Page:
The Actor's Workshop of Ithaca

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Ithaca Times - Apr 2, '08: Child Stars

Child stars...In search of diversity, teen acting

by Kelly Spillane

Laura Miller, left, and Masa Gibson work on improv skills at Eliza VanCort's Actor's Workshop. VanCort is inviting teens of different - and less financially able - backgrounds to learn the Meisner technique. (Photo by Rachel Philipson)

Last summer, the Actor's Workshop of Ithaca introduced a new class for teens called the Teen Immersion Course. Eliza VanCort, the director of the workshop, filled the four-week Meisner technique course solely by word of mouth.

This year, VanCort has decided to "go public" with the program, expanding it and introducing scholarships in hopes of drawing a more diverse student body. The idea of bringing this high-end New York City studio program to teens in Ithaca who might not otherwise have that opportunity was enough to keep VanCort bubbly and energetic last week even while fighting off a seriously high fever. Last summer, the Teen Immersion Course was VanCort's attempt to introduce young people to a modified version of the Meisner technique of acting - a more adult-oriented approach.

"What we found is when you give teens the benefit of the doubt they'll rise to the occasion every time," said VanCort about the success of the course.

But things are changing. This summer, VanCort will now offer two four-week courses instead of one three-week session, and students ages 13-16 can now participate in the intimate dynamic of the six-to-eight student class. Despite the successes of the inaugural course, VanCort says the word-of-mouth nature of enrollment only attracted a certain demographic.

"We're really trying to cast a wider net this summer so that we can have kids from varied socioeconomic backgrounds, races, and ethnicities. I've found in my years of teaching that if a class is homogenous there's less learning going on," she said. VanCort is trying to tackle this issue of homogeneity by incorporating scholarships into her program. Private donations by individuals have already been made, but the scholarships will also include money made at Actor's Workshop of Ithaca's April 26 showcase via suggested donations.

Incorporating diversity into her program is of personal importance to VanCort.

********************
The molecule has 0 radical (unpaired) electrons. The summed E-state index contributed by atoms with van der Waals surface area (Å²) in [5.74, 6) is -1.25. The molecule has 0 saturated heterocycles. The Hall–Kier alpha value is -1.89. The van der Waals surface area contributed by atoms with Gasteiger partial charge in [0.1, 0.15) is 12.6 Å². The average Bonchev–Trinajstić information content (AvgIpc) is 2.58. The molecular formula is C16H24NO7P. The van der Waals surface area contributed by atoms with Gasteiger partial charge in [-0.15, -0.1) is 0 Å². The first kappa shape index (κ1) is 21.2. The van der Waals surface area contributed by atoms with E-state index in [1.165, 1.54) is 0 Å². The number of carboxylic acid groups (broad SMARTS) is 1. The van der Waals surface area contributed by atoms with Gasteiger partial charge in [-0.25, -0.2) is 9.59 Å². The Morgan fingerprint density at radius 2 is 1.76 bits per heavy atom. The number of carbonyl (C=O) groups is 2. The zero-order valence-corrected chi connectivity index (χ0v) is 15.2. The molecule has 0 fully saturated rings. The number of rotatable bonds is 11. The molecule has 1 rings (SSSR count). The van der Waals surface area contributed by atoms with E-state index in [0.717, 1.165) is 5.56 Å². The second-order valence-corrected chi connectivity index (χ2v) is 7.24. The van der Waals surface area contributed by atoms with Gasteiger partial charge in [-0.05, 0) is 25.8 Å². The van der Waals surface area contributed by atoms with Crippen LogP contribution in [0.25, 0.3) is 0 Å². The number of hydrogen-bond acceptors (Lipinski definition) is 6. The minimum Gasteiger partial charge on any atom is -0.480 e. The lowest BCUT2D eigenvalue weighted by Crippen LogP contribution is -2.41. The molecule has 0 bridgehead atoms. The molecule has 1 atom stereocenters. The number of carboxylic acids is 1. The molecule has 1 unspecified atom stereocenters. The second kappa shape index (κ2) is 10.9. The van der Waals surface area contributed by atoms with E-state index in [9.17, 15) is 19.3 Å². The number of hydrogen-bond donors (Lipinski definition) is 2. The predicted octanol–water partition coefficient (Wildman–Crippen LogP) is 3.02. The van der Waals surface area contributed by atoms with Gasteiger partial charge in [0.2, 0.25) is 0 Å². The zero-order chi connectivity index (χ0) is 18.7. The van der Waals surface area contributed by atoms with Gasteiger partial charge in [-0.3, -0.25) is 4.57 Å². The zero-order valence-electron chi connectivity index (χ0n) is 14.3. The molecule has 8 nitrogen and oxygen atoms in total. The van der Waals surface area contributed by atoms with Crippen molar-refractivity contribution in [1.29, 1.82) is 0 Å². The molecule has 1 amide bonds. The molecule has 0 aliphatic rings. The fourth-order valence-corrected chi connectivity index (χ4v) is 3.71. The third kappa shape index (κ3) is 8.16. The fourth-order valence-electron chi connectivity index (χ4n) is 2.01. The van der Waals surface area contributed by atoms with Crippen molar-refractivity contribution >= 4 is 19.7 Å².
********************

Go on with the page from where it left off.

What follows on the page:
"It's a real problem in the arts that I see often - it becomes all kids whose parents have a certain level of privilege," said VanCort. "When I was in high school there was a group of us, myself included, whose parents paid for lessons; it made for a very uneven playing field when it came to auditioning for the musicals. Therefore the musicals were peopled with upper middle-class white kids. So, for me to be able to help in a tiny way to break that cycle and to allow other kids into a really high-end individualized process is very exciting to me," she added. "In my classes I try to balance age, race and gender."

Sierra Carrere took VanCort's adult Meisner course before it was offered to teens. "I loved being young and connected to peers older than my parents in such an open way, which is not common in extracurricular activities at the high school age. It definitely contributed to my wisdom and maturity," said Carrere.

The variety extends to teachers as well. Joanna Horton and David Kossack will both be instructors of the course along with VanCort; neither are strangers to diversity or working with youth. Kossack has worked closely with high school students while directing local school plays and Joanna Horton has worked with youths displaced by Hurricane Katrina and conducted a theater workshop at GIAC last year.

Horton said that working at GIAC showed her how important this opportunity is for many youths in the Ithaca community. "The kids I worked with at GIAC were almost all kids of color from our community, and based off what they told me they're not really involved with the mainstream arts in their schools," said Horton. "We're really just sharing more opportunity for these kids and allowing others to learn from their individual experiences," she added.

The instructors are hopeful the scholarships will bring a diverse group of students this year because they're confident the students will benefit more from this. "If you have a rich diversity of kids they're going to bring different things to the table that they'll all benefit from as they watch each other," said VanCort. "We want our end of the semester [showcase] scenes to be reflective of the American experience, and not just one kind of American experience."

Scholarships are limited and they're on a first-come first-serve basis. VanCort encourages those truly interested to call right away. To find out more about signing up for this course or to apply for scholarships call 339-999 or visit the Actor's Workshop website at www.actorsworkshop.biz.

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